The weather in Portland is amazing in the summer, and I prefer to be outside and on my road bike. I usually get in about four days a week of riding outdoors to help build my endurance and strength. I try to play hockey a few days a week as well to help work on my skating.
USAH: When did you realize you finally had cemented your career as an official? What was that feeling like?
Walsh: I don't know if you ever get that feeling. Every night is a different challenge in our league. It is a hard, hard league to officiate. The scrutiny of every call, every goal, ever non-call is such a challenge for all of us. The best players and coaches in the world expect us to perform at such a high level every night, and we have to be ready for anything that comes our way. It’s a privilege to be on the ice in the NHL, and I think that is something no official takes for granted.
USAH: What has been your biggest accomplishment to date as an official?
Walsh: Being chosen to participate in four Stanley Cup playoffs is what I'm most proud of. It’s an incredible honor to be selected and that’s the goal for every official each year. Also, being part of the team that was chosen to represent the NHL at the 2014 Sochi Winter Olympics was a phenomenal experience and a great opportunity.
USAH: What has been the biggest hurdle/obstacle you've had to overcome in your officiating career?
Walsh: I’ve been lucky so far, knock on wood, that I haven’t had any serious injuries. Other than some bumps and bruises, I’ve been relatively injury-free in my career. The biggest challenge is to be able to bounce back from calls you made that aren't correct. In this day and age, we usually know within minutes after the game if we made a wrong decision. When you make a call that impacts the game, it’s hard on the mind. Unfortunately, we make mistakes and what most people don't understand is that nobody takes it harder than the official making that mistake. Being able to bounce back from a mistake is something all officials must learn to do.
USAH: Who has had the most impact on your officiating career over the past 15 years? What has that person or those people taught you?
Walsh: Nobody has helped me more over my NHL career than fellow referee Paul Devorski. I've worked a lot of games with Paul and we’ve had the opportunity to travel together on the road. As an elite, veteran referee, he has been able to pass down some of his knowledge to me to help me become a better official. Paul is retiring this year, and our staff will sorely miss him.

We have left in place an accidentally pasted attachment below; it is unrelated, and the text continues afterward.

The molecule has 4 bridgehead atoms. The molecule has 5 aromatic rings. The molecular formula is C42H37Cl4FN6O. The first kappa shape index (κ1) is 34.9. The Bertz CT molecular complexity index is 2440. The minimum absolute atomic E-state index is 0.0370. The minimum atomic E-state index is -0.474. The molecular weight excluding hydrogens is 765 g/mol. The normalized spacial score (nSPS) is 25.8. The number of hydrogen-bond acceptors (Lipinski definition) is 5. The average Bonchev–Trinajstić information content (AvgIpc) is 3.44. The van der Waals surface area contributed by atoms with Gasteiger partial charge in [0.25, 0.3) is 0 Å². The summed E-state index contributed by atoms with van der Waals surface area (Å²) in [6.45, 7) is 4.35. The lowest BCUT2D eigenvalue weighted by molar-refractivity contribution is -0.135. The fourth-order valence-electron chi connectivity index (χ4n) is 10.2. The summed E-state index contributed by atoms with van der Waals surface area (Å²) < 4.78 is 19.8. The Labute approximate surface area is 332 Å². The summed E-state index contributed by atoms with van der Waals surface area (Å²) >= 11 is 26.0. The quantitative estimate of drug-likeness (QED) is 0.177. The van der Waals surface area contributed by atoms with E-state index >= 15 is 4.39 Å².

USAH: How has the game changed, besides speed, since you started in the early 2000s?
Walsh: I would say the biggest change besides the speed of the game would be the use of technology. It is amazing what you see at rink – teams have iPads on the bench, super slo-motion video replays, hi-def video scoreboards, etc. With all that technology, it makes the officials job appear easy. People forget that the official on the ice sees a play one time, in real time, and must make a split-second decision on that play. It often appears quite different when you see a replay in super slo-mo on hi-def after a game.
USAH: What advice can you give aspiring NHL/professional league officials as they progress in their career?
Walsh: I would say make sure you have a backup plan. Making it to the NHL is everyone’s goal, but there are very few jobs available. There are so many factors that go into hiring an official and a lot of those are out of your control. Go and work the highest level available to you. Don't worry about other officials, if you are good enough, the NHL will find you. Also, control what you can control – always work on your skating, know your rules and come to the rink every night with a strong work ethic and a great attitude.
Tag(s): World Sled Challenge